Long Bright River

“Letting hope back in feels right and wrong all at once.”

Thank you Riverhead Books for gifting me an advanced copy of Liz Moore’s book LONG BRIGHT RIVER.

“In a Philadelphia neighborhood rocked by the opioid crisis, two once-inseparable sisters find themselves at odds. One, Kacey, lives on the streets in the vise of addiction. The other, Mickey, walks those same blocks on her police beat. They don’t speak anymore, but Mickey never stops worrying about her sibling.

Then Kacey disappears, suddenly, at the same time that a mysterious string of murders begins in Mickey’s district, and Mickey becomes dangerously obsessed with finding the culprit–and her sister–before it’s too late.

Alternating its present-day mystery with the story of the sisters’ childhood and adolescence, Long Bright River is at once heart-pounding and heart-wrenching: a gripping suspense novel that is also a moving story of sisters, addiction, and the formidable ties that persist between place, family, and fate.”

Whew! This book. I was not prepared for the ride that I was going to go on while reading LONG BRIGHT RIVER. For all of the fans of Tana French, I highly recommend picking this one up to read.

Before you begin reading this book, I should let you know that it is a slow build. The author, Liz Moore, takes her time to set the pace for this book and to illustrate the significance of what is occurring in this neighborhood in Philadelphia. Once you can get past that point of anticipating a pulse-pounding thriller, I hope you can settle in and appreciate this book for all that it is.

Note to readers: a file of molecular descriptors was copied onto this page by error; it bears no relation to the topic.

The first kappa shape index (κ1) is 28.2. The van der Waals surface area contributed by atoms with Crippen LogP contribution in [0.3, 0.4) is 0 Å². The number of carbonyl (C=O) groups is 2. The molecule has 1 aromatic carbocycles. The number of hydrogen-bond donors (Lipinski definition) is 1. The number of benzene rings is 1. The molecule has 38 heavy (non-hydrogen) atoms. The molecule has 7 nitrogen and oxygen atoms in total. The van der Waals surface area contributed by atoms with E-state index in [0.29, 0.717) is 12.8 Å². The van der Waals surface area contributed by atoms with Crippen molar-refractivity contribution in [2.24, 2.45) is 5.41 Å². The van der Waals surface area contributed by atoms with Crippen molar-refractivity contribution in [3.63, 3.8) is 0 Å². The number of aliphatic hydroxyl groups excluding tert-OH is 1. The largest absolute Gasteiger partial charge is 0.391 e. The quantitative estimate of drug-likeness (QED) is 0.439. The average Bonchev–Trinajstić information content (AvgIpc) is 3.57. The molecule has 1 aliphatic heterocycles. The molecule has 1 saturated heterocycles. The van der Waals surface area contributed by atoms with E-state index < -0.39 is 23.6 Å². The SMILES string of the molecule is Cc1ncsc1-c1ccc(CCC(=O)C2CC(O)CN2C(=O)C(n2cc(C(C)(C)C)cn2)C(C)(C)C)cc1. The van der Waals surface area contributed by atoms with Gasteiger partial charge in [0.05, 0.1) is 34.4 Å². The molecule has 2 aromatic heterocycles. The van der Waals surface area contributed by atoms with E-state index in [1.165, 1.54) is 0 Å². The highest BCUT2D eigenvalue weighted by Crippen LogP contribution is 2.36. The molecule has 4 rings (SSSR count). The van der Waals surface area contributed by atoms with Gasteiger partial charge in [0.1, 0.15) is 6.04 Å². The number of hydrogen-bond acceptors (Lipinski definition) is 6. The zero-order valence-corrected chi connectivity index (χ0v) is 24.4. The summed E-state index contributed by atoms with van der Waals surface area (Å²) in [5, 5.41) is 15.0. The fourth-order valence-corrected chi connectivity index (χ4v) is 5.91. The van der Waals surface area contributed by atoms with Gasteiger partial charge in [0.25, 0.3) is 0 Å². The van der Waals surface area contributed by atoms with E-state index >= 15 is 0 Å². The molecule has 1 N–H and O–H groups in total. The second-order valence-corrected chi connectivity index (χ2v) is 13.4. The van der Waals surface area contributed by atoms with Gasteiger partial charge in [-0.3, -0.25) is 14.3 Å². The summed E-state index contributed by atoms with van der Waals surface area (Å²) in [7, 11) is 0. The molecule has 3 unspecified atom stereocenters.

Also, I should point out that there aren’t any quotation marks in this book. Instead, the author chose to use dashes to indicate where dialogue is occurring. I struggled with this at first. I need my quotation marks so I can know what is being said and what is being thought. I’m not going to lie, I almost put the book down a time or two as I was so frustrated. But, once I settled into the story, I neglected to notice the absence of the quotation marks.

Moore has outdone herself in crafting an incredibly accurate portrayal of what the opioid crisis looks like in our communities, how it affects families and how it affects the people who are trying to save those struggling with their addiction. The opioid crisis is very real within our world and I was transported out of my comfortable seat on the couch, straight into the world that was depicted within the pages of LONG BRIGHT RIVER.

LONG BRIGHT RIVER made me uncomfortable. It made me sad. It hit me straight in the face with the truth of what the opioid crisis looks like. I highly recommend picking up this book.

Thank you Riverhead Books and Liz Moore for the opportunity to read this book before its release.

LONG BRIGHT RIVER will be released on January 7, 2020, but is available for pre-order now.

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